Create mocks of erlang modules with elixir_mock v0.2.9 ThinkingElixir 001: News and Meet the Hosts

`Blocked` released! Keep track of when hotfixes can be removed

Blocked is an Elixir-library that helps you to keep track of when hotfixes can be removed by showing compile-time warnings when issues (in your project repository or any other source-code GitHub repository) are closed. versionBuild StatusDocumentation

Blocked was made to improve the quality of your project’s code over time: It automates away the human task of checking whether certain hot-fixes, ‘temporary patches’ or ‘duct-tape code’ are still required. This makes it less scary to add a temporary workaround to your codebase, because you’ll know the minute it is no longer necessary!

Basic features:

  • Runs at compile-time as a macro.
  • Prints a compile-time warning any time an issue is closed that a piece of your code was waiting for.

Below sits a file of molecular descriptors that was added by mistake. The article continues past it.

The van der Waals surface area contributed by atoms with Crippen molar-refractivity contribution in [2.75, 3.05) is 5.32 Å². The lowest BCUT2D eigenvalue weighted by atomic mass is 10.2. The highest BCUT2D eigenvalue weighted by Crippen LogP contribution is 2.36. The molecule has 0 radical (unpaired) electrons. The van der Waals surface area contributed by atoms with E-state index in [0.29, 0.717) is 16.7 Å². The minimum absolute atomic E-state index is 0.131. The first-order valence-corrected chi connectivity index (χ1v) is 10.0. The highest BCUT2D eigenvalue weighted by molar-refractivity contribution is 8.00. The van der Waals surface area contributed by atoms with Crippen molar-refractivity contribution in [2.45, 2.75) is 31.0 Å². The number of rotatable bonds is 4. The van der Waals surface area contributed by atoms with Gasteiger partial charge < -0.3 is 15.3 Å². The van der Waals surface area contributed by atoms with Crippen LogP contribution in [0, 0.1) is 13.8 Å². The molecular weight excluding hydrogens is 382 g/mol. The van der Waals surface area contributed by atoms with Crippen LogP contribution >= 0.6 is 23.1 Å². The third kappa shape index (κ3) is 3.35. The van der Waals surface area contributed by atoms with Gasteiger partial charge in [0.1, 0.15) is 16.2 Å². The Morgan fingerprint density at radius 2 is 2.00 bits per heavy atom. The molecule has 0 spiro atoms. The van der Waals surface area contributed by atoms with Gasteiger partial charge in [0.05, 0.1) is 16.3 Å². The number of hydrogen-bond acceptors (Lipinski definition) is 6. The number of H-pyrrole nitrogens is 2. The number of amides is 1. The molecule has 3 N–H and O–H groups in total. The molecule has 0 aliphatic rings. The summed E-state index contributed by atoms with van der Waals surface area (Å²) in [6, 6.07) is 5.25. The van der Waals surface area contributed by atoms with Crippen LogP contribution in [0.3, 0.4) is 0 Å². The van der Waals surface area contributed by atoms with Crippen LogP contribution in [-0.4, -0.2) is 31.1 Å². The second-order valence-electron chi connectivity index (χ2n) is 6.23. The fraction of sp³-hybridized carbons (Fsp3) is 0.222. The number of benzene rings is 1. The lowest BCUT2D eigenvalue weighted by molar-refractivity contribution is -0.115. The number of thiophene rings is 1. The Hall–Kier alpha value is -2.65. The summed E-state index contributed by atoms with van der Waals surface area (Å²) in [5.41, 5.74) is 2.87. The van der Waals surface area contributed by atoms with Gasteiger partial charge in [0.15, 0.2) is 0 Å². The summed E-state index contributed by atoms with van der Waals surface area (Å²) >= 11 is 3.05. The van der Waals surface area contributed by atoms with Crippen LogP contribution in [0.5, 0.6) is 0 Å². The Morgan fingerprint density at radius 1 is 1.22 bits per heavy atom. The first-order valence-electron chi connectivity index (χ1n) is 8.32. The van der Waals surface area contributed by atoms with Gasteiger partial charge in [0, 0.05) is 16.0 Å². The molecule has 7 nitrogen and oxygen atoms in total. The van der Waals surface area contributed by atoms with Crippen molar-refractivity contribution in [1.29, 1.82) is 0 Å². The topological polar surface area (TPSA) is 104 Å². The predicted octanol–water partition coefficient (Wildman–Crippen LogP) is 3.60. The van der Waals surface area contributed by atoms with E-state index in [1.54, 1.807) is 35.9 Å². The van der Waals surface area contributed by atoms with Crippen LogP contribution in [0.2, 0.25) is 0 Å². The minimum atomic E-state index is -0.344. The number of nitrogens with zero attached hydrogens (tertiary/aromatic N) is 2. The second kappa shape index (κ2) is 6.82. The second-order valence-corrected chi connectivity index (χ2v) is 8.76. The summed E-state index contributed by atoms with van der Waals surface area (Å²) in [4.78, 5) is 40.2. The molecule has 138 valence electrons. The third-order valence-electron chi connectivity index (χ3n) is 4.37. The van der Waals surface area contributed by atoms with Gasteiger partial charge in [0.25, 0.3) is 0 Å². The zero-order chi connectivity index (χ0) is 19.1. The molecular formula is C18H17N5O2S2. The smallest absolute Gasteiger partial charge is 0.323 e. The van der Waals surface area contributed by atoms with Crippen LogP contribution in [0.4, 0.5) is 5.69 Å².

• Works for your own project issues as well as for issues of any other GitHub-hosted repository.
  • Allows specifying both ‘hotfix’ and optionally a ‘desired’ code block, to make it clear to future readers of your code what can be changed once the related issue is closed.
  • Configurable to work on private repositories as well.
  • By default performs only checking in Continuous Integration, to keep local compilation fast.

Simple usage example

defmodule Example do
  require Blocked

  def main do
    IO.puts("Hello, world!")"#42", "This code can be removed when the issue is closed") do
    # The reason is optional"#69") do
    # It is possible to indicate
    # the desired 'ideal' code as well, by passing an `else` block:"#1337") do
    # If the blockage is more general, you can also leave out the `do` block."#65535", "This whole module can be rewritten once we're on the new Elixir version!")
    # Blocked supports many ways of referring to an issue"#13")"elixir#13")"elixir/13")"elixir-lang/elixir#13")"elixir-lang/elixir/13")"")

Find it on GitHub and talk about it on the Elixir Forum! :-)

Shameless plug: Check out @elixirstatus' other community project:

Credo, a new static code analysis tool that acts as a code linter, but also focusses on teaching coding practices and code consistency.